Wednesday 19 June 2019

Fine Gael strategists will weigh the 'Bailey factor' in many near misses in the locals

‘Reputational damage’: Maria Bailey dropped her claim on the day of the election count. Photo: Gerry Mooney
‘Reputational damage’: Maria Bailey dropped her claim on the day of the election count. Photo: Gerry Mooney

Markus Krug and John Downing

The "Maria Bailey factor" will loom large in the ongoing Fine Gael inquest into difficult local elections, with new analysis indicating how things could have been a lot better.

Key Fine Gael figures - including Taoiseach Leo Varadkar - have said the ill-starred compensation case taken by the Dún Laoghaire TD deprived them of vital council seats in tight counts and impacted on transfers.

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An analysis by the Irish Independent suggests up to 50 seats across the country were lost by 100 votes or less and in other cases candidates polled well initially but did not get later transfers.

If even half of those 50 close calls fell to Fine Gael they could have come close to their ambitious target of winning a total of 280 council seats.

Controversy surrounding Ms Bailey's case began in the final week of the campaign, just as voters were beginning to focus on the election, and she did not withdraw her case until the day of the election count.

In the immediate election aftermath Justice Minister Charlie Flanagan said he accepted the "optics have not been good".

He said the controversial personal-injury case was raised on the doorsteps during the campaign.

The Taoiseach, who has since commissioned an investigation into the matter, also publicly conceded the controversy took a toll.

He acknowledged the incident happened before Ms Bailey became a TD. She had not consulted the party about the case.

"But certainly a lot of candidates have said to me it came up on the doors and did us some reputational damage. It's hard to quantify that though," he said in a radio interview two days after polling.

The Irish Independent analysis shows that in Donegal two party candidates in the Milford area, Noel McBride and Emer Friel, were between 60 to 80 votes behind the final candidate elected.

In Lifford-Stranorlar, Garvan Connolly was just 31 votes behind the last candidate home, while in the Donegal area John McNulty, runner-up in the first count, failed to get elected.

In Co Louth, Linus English was runner-up on count one in Dundalk South but finished 120 votes short of the last elected.

In Mayo, outgoing Castlebar-area councillor Eugene McCormack polled well but lost to party colleague Donna Sheridan.

In the Meath/Kells area, Peter Farrelly was only 50 first-preference votes behind the last candidate eventually elected.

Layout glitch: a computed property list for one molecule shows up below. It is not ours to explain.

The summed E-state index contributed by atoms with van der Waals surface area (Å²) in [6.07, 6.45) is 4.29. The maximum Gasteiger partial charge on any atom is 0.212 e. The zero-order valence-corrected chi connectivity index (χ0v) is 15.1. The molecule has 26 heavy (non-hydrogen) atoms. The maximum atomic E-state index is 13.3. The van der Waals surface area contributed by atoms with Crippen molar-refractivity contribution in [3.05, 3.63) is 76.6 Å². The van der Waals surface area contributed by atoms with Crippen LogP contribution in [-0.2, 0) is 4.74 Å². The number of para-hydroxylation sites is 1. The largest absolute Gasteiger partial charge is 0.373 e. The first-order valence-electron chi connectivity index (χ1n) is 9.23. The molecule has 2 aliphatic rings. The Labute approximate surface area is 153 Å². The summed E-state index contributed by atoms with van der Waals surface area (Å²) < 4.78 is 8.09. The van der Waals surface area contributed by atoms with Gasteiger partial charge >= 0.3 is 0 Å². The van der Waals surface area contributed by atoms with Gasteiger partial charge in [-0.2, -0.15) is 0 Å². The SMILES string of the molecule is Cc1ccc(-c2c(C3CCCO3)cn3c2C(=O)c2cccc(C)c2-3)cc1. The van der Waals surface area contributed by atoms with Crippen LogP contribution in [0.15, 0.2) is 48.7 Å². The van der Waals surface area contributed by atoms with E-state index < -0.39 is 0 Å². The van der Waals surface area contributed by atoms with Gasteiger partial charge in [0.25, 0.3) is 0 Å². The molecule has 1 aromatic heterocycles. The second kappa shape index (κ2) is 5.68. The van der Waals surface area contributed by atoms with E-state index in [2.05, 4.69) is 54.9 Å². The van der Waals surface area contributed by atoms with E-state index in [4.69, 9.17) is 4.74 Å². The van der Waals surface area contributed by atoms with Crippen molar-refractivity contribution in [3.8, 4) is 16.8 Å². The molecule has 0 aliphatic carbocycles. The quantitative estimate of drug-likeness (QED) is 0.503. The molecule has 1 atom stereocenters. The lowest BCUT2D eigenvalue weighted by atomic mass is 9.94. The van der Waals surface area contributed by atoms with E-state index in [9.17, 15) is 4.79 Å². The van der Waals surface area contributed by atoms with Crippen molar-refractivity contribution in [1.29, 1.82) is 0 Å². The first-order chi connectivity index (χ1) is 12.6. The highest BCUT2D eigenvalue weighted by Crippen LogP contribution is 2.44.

In Mullingar, Westmeath, Gerard Heery had 150 first-preferences more than the final person elected but failed for transfers.

In Athlone, Alan Shaw polled well and missed the last seat by just 30 votes.

In the Tuam area of Galway, Tom McHugh was 300 votes ahead on count one of the last one home but still lost on transfers.

In Athenry-Oranmore Helen Jennings lost out to the candidate elected by just nine votes.

In Gort-Kinvara, Fionn Kelly was 60 votes ahead on count one of the last one elected.

In Fingal's Swords, Helen Dunne initially had 200 votes more than the last elected - again a lack of transfers.

In the Offaly/Birr area, Hughie Egan had 220 first preferences more than the last person elected.

In Palmerstown-Fonthill, Derek Keating polled well and missed the last seat by 85 votes.

In Dún Laoghaire Council, Dundrum area, Pat Hand had more first preferences than any of the last three elected.

In Blackrock, Rebecca Molloy had 130 firsts more than the last person home, while in Dún Laoghaire itself, May Fayne initially had 230 votes more than the last one home.

In Killiney-Shankill, Frank McNamara began with 215 votes more than the last one elected.

In Co Clare, Bill Slattery, of Ennistymon, had more votes than the last two elected. In Killaloe, Ger O'Halloran was only four votes behind the last one home.

In Carrick-on-Suir, Tipperary, Louise McLoughlin was 45 votes ahead on count one than the last elected.

In Greystones, Co Wicklow, Alice O'Donnell had 200 votes more on count one than the last one home.

It was a close call in Carlow, where Wayne Fennell polled well but failed by 16 votes in the last.

In Enniscorthy, Wexford, Paddy Kavanagh failed by 13 votes in the last after being second on the first count.

Irish Independent

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